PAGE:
Fort Worth police are investigating the online sale of a pair of stolen Dallas Cowboys tickets for Sunday's game against the Minnesota Vikings.
A couple from Oklahoma used the classified ads site Craigslist to find the Silver Level Club Seats on the 50-yard line, according to police. The face value of the tickets was $340 apiece, and the victims paid $500 total for the two tickets, police said.
The victims met the sellers at a 7-Eleven convenience store in far north Fort Worth on Saturday night and paid cash, according to the police report.
When they arrived at AT&T Stadium on Sunday, ticket takers were able to successfully scan the bar codes on the tickets, and the couple was able to enter the stadium, the police report states. But when the couple reached their seats, they found the rightful ticket holders sitting in them.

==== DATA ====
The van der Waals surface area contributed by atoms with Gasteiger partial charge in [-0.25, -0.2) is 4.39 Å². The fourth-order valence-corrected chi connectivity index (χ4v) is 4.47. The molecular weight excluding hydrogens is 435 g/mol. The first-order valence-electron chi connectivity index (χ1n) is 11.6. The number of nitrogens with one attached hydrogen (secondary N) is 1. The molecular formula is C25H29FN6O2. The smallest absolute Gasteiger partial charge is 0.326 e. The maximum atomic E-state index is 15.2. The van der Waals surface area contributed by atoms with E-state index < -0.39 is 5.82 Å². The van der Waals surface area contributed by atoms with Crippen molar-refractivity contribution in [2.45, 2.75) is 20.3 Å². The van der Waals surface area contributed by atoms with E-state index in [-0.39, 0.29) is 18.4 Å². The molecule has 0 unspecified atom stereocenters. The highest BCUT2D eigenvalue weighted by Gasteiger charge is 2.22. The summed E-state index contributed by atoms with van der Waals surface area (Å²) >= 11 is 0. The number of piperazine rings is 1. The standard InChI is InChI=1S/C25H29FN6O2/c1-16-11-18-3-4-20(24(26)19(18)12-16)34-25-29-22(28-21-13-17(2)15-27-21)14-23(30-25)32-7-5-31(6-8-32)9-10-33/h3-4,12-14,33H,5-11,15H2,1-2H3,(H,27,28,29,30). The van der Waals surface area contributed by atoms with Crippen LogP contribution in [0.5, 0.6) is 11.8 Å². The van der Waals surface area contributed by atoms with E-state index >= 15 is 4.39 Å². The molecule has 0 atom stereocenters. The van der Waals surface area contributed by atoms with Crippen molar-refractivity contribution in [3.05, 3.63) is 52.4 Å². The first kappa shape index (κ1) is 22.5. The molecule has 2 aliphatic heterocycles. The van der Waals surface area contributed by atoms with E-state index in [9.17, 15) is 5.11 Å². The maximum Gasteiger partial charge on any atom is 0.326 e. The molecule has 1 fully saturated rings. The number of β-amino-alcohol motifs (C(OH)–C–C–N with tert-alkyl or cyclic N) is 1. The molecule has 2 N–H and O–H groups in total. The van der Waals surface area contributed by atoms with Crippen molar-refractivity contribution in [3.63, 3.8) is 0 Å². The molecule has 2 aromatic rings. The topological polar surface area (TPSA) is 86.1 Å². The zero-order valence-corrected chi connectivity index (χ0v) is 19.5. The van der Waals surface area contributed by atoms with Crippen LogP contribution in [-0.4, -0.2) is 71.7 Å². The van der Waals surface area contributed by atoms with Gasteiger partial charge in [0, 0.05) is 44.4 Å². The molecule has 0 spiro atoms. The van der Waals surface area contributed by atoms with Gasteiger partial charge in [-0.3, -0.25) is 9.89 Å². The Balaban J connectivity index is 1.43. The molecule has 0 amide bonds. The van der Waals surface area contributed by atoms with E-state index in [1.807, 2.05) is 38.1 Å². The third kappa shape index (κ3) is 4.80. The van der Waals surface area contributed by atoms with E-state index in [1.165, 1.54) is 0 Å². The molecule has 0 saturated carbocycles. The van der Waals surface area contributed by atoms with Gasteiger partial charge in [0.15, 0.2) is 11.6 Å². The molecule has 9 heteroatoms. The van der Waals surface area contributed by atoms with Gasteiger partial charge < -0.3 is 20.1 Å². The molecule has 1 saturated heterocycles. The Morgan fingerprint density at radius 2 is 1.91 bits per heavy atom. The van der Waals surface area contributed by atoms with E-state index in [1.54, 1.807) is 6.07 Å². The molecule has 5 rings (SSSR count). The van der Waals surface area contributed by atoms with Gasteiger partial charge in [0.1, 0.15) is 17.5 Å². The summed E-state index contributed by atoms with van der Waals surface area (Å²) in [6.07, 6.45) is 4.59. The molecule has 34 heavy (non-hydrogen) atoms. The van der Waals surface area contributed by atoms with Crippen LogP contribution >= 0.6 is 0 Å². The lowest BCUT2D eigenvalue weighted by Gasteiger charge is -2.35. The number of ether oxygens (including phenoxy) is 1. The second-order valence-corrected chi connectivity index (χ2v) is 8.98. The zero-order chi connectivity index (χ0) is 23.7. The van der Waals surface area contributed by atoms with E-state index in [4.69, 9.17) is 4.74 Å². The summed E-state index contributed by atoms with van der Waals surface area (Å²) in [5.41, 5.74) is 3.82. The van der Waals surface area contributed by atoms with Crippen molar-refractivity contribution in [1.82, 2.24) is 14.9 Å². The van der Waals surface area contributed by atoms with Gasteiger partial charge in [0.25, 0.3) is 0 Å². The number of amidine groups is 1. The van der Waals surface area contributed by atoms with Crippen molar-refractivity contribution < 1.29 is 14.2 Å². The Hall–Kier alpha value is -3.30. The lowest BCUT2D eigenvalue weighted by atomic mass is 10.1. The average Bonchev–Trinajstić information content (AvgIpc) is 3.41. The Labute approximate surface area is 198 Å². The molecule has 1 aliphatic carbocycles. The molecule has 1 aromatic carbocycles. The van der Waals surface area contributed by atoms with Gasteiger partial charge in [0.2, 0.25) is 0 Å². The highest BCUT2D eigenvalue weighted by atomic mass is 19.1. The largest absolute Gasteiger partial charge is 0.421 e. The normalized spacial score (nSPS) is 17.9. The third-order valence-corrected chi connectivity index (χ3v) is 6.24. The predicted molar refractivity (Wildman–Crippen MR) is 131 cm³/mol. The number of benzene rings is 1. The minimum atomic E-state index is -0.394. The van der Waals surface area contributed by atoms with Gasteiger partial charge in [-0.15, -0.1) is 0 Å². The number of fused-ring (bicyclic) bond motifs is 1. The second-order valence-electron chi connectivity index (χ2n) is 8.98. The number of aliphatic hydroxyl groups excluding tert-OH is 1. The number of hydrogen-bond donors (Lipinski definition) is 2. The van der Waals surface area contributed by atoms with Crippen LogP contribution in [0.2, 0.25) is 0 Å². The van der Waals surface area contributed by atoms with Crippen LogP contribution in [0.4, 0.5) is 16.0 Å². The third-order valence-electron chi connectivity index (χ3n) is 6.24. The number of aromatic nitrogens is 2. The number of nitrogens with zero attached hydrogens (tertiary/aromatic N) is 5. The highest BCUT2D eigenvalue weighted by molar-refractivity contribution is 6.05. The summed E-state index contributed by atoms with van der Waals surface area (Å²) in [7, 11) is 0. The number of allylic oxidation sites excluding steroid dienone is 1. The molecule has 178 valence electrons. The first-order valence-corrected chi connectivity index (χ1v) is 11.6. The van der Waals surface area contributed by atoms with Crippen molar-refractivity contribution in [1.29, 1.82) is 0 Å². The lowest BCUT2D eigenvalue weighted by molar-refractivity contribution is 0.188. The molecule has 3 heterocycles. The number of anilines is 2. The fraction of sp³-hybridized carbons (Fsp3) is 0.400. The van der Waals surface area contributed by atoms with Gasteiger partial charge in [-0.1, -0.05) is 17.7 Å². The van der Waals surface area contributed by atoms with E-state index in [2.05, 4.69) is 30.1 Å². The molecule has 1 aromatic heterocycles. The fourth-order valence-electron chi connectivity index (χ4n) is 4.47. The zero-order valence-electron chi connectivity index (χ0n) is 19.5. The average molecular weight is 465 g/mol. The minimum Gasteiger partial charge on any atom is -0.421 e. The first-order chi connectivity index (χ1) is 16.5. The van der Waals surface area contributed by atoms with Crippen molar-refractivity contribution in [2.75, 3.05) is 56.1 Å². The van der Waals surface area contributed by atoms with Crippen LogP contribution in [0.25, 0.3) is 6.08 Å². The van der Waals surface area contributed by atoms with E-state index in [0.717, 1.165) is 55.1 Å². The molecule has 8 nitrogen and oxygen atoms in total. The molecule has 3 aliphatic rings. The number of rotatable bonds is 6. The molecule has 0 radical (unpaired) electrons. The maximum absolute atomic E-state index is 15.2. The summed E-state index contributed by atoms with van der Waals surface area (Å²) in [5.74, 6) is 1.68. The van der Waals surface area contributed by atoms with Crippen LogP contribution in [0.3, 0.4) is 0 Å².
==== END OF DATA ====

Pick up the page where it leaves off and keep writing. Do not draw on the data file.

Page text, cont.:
The rightful owners told the victims they had purchased replacement tickets after their original tickets were stolen.
A Cowboys ticket office representative told NBC 5 that the original ticket's bar code should be invalid once a replacement ticket is authorized, preventing someone from ever entering a stadium with the stolen tickets.
"Invalid tickets are blocked on the ticketing system and, when scanned by the ticket taker, the scanner returns a message indicating that the tickets are not valid for entry," Cowboys spokesman Rich Dalrymple said in a statement Monday night. "On rare occasions, a person holding an invalid ticket may accidentally gain entrance into the stadium."
The team does an internal audit to improve its ticketing system and identify any problems after every game, Dalrymple said. The results of the audits are not available to be released to the media, according to the team.
To prevent fraud, fans should purchase tickets to sporting events through official channels, such as directly from the team or from licensed ticket brokers, said Jacqueline Peterson of the ticket agency TicketMaster.
"Buying sports tickets on Craigslist is the online equivalent of buying tickets from a guy on a street corner," she said.